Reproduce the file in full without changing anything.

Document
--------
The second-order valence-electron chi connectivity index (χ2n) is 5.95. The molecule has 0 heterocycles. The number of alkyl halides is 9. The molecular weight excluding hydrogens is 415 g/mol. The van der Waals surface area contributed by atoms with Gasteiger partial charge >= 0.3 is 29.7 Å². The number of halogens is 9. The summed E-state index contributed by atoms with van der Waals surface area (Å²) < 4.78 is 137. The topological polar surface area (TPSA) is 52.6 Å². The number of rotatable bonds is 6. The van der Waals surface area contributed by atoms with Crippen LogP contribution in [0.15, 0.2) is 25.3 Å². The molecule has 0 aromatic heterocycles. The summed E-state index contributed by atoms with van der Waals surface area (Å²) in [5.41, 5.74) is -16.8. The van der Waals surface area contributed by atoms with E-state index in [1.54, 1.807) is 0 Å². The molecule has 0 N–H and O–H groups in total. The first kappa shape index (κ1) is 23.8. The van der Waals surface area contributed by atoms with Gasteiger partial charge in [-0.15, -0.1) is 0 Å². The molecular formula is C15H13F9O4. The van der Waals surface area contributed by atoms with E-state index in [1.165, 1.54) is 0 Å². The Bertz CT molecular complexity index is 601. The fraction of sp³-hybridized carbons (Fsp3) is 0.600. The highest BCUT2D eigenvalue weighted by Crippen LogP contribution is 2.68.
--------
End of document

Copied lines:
The second-order valence-electron chi connectivity index (χ2n) is 5.95. The molecule has 0 heterocycles. The number of alkyl halides is 9. The molecular weight excluding hydrogens is 415 g/mol. The van der Waals surface area contributed by atoms with Gasteiger partial charge >= 0.3 is 29.7 Å². The number of halogens is 9. The summed E-state index contributed by atoms with van der Waals surface area (Å²) < 4.78 is 137. The topological polar surface area (TPSA) is 52.6 Å². The number of rotatable bonds is 6. The van der Waals surface area contributed by atoms with Crippen LogP contribution in [0.15, 0.2) is 25.3 Å². The molecule has 0 aromatic heterocycles. The summed E-state index contributed by atoms with van der Waals surface area (Å²) in [5.41, 5.74) is -16.8. The van der Waals surface area contributed by atoms with E-state index in [1.54, 1.807) is 0 Å². The molecule has 0 N–H and O–H groups in total. The first kappa shape index (κ1) is 23.8. The van der Waals surface area contributed by atoms with Gasteiger partial charge in [-0.15, -0.1) is 0 Å². The molecular formula is C15H13F9O4. The van der Waals surface area contributed by atoms with E-state index in [1.165, 1.54) is 0 Å². The Bertz CT molecular complexity index is 601. The fraction of sp³-hybridized carbons (Fsp3) is 0.600. The highest BCUT2D eigenvalue weighted by Crippen LogP contribution is 2.68.